Keywords: Access to health care, Alaska natives, American Indians, Barriers, Needs assessment, Questionnaires, Surveys, Urban MCH programs

Massachusetts Department of Public Health, Office of Oral Health. 2007. A report on the Commonwealth's dental hygiene workforce: Results and recommendations from a 2007 statewide survey. Boston, MA: Massachusetts Department of Public Health, Office of Oral Health, 30 pp.

Annotation: This report provides an overview of the dental hygiene work force in Massachusetts as surveyed in 2007. Survey topics include number of years in practice, degrees earned, work settings, wages and benefits, work availability, groups served, and certification. Contents include a description of the study methods and results, a discussion, highlights from the survey, and recommendations. Appendices include a brief history of dental hygiene as a profession, a list of Massachusetts dental hygiene schools, a review of state Medicaid programs that reimburse dental hygienists directly for services rendered, and the 29-item survey instrument. Statistical data are provided in figures throughout the report.

Contact: Massachusetts Department of Public Health, Office of Oral Health, 250 Washington Street, 5th Floor, Boston, MA 02108, Telephone: (617) 624-6060 Secondary Telephone: (617) 624-5992 Fax: (617) 624-6062 Web Site: https://www.mass.gov/orgs/office-of-oral-health Available from the website.

Keywords: State surveys, Children, Dental hygienists, Massachusetts, Oral health, Questionnaires, Reimbursement, Statistical data, Surveys, Work force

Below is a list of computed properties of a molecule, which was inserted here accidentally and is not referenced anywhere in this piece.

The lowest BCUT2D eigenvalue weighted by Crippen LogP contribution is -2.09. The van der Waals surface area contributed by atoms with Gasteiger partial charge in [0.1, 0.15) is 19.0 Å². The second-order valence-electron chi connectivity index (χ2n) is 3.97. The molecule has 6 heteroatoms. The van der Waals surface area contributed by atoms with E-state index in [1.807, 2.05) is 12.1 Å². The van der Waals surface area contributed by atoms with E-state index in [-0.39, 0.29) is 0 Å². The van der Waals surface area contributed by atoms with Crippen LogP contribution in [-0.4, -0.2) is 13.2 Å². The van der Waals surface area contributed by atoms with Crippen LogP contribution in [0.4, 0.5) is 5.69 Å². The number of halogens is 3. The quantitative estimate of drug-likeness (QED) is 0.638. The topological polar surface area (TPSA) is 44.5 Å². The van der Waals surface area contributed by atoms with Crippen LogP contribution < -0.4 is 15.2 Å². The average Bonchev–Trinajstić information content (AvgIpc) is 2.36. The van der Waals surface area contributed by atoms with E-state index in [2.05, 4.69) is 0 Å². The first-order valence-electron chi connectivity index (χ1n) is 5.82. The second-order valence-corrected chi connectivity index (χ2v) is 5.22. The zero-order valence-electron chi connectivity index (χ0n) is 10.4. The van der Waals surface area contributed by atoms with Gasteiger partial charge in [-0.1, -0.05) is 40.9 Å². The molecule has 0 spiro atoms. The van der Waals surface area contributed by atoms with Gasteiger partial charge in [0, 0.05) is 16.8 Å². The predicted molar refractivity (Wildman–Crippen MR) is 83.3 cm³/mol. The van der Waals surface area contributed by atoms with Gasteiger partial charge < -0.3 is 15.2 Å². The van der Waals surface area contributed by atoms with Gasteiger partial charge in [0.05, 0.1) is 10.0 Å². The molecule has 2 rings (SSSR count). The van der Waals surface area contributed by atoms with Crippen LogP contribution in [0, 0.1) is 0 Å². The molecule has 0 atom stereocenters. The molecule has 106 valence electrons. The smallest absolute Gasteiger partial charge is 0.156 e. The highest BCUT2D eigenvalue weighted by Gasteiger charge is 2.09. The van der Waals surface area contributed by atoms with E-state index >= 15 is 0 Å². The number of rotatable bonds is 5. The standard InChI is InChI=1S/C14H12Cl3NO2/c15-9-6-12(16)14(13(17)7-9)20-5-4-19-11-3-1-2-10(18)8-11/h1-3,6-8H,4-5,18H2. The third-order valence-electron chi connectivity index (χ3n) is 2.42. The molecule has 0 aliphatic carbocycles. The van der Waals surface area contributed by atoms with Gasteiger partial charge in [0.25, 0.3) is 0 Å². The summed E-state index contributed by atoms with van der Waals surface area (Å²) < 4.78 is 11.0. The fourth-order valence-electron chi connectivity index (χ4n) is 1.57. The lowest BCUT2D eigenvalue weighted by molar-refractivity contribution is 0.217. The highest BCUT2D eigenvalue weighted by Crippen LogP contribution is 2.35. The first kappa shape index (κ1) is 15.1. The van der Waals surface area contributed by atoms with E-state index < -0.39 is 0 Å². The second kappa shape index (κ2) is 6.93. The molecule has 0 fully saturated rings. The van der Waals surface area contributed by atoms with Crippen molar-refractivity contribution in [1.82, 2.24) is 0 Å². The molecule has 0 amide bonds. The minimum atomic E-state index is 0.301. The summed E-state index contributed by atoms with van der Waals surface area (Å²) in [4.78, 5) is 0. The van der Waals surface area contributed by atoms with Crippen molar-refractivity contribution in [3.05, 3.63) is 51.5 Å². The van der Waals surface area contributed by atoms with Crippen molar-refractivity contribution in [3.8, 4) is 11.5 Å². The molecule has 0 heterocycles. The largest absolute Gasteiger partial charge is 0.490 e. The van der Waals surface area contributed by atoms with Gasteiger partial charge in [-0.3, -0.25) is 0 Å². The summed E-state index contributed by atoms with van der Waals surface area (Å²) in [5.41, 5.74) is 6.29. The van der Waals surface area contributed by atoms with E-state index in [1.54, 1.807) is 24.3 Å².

Peterson MR, Williams JN, Mundt C. 2007. Kentucky dental provider workforce: 1998-2006. Louisville, KY: University of Louisville Health Sciences Center, 31 pp.

Annotation: This report presents findings from a study to quantify and forecast dental work force needs at state and local levels in Kentucky. The study analyzed data from the Kentucky Board of Dentistry for the period 1998-2006 and from a 2005 questionnaire asking dentists about various practice aspects. Contents include an introduction and background, the study purpose and methodology, and a discussion of the data analysis and results. Figures and tables are presented throughout the document. Conclusions, study limitations, and recommendations are included. The appendix contains a copy of the 2005 Kentucky Licensed Dentist Workforce Survey. [Funded by the Maternal and Child Health Bureau]

Contact: Kentucky Cabinet for Health and Family Services, Office of the Secretary, 275 East Main Street, Frankfort, KY 40621, Telephone: (800) 372-2973 Secondary Telephone: (800) 627-4702 Web Site: http://chfs.ky.gov Available from the website.

Keywords: Children, Data analysis, Data collection, Dentists, Kentucky, Oral health, Questionnaires, State surveys, Trends, Work force